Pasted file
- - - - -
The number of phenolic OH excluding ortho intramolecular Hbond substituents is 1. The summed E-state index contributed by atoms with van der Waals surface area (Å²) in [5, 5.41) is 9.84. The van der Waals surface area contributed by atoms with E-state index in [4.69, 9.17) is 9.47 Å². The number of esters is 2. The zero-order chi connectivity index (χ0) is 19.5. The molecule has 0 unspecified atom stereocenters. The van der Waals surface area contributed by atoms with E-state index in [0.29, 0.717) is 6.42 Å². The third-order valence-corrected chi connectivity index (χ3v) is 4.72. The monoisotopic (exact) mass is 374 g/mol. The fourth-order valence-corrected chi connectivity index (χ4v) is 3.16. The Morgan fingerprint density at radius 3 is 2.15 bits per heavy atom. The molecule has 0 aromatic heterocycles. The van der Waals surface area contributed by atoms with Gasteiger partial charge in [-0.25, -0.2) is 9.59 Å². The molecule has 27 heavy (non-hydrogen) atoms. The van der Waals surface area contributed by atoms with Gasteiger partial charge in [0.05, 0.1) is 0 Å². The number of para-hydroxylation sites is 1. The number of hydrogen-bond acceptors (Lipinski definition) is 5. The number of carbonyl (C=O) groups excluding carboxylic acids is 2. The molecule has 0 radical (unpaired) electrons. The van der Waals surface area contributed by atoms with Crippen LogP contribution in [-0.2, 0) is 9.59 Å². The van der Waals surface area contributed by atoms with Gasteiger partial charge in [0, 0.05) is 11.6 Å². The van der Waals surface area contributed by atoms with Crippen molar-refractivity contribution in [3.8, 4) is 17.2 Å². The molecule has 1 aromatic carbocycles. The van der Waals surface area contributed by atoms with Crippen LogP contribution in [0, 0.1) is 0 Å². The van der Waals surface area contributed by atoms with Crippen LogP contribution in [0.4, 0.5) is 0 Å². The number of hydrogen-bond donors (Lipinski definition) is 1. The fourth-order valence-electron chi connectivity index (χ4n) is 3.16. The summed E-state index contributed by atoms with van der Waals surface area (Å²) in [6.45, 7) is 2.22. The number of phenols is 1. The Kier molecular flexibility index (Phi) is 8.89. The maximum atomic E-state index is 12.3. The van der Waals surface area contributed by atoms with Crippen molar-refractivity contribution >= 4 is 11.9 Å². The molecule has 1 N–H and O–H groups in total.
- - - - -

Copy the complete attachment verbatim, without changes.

The number of phenolic OH excluding ortho intramolecular Hbond substituents is 1. The summed E-state index contributed by atoms with van der Waals surface area (Å²) in [5, 5.41) is 9.84. The van der Waals surface area contributed by atoms with E-state index in [4.69, 9.17) is 9.47 Å². The number of esters is 2. The zero-order chi connectivity index (χ0) is 19.5. The molecule has 0 unspecified atom stereocenters. The van der Waals surface area contributed by atoms with E-state index in [0.29, 0.717) is 6.42 Å². The third-order valence-corrected chi connectivity index (χ3v) is 4.72. The monoisotopic (exact) mass is 374 g/mol. The fourth-order valence-corrected chi connectivity index (χ4v) is 3.16. The Morgan fingerprint density at radius 3 is 2.15 bits per heavy atom. The molecule has 0 aromatic heterocycles. The van der Waals surface area contributed by atoms with Gasteiger partial charge in [-0.25, -0.2) is 9.59 Å². The molecule has 27 heavy (non-hydrogen) atoms. The van der Waals surface area contributed by atoms with Gasteiger partial charge in [0.05, 0.1) is 0 Å². The number of para-hydroxylation sites is 1. The number of hydrogen-bond acceptors (Lipinski definition) is 5. The number of carbonyl (C=O) groups excluding carboxylic acids is 2. The molecule has 0 radical (unpaired) electrons. The van der Waals surface area contributed by atoms with Crippen LogP contribution in [-0.2, 0) is 9.59 Å². The van der Waals surface area contributed by atoms with Gasteiger partial charge in [0, 0.05) is 11.6 Å². The van der Waals surface area contributed by atoms with Crippen molar-refractivity contribution in [3.8, 4) is 17.2 Å². The molecule has 1 aromatic carbocycles. The van der Waals surface area contributed by atoms with Crippen LogP contribution in [0, 0.1) is 0 Å². The van der Waals surface area contributed by atoms with Crippen LogP contribution in [0.4, 0.5) is 0 Å². The number of hydrogen-bond donors (Lipinski definition) is 1. The fourth-order valence-electron chi connectivity index (χ4n) is 3.16. The summed E-state index contributed by atoms with van der Waals surface area (Å²) in [6.45, 7) is 2.22. The number of phenols is 1. The Kier molecular flexibility index (Phi) is 8.89. The maximum atomic E-state index is 12.3. The van der Waals surface area contributed by atoms with Crippen molar-refractivity contribution >= 4 is 11.9 Å². The molecule has 1 N–H and O–H groups in total.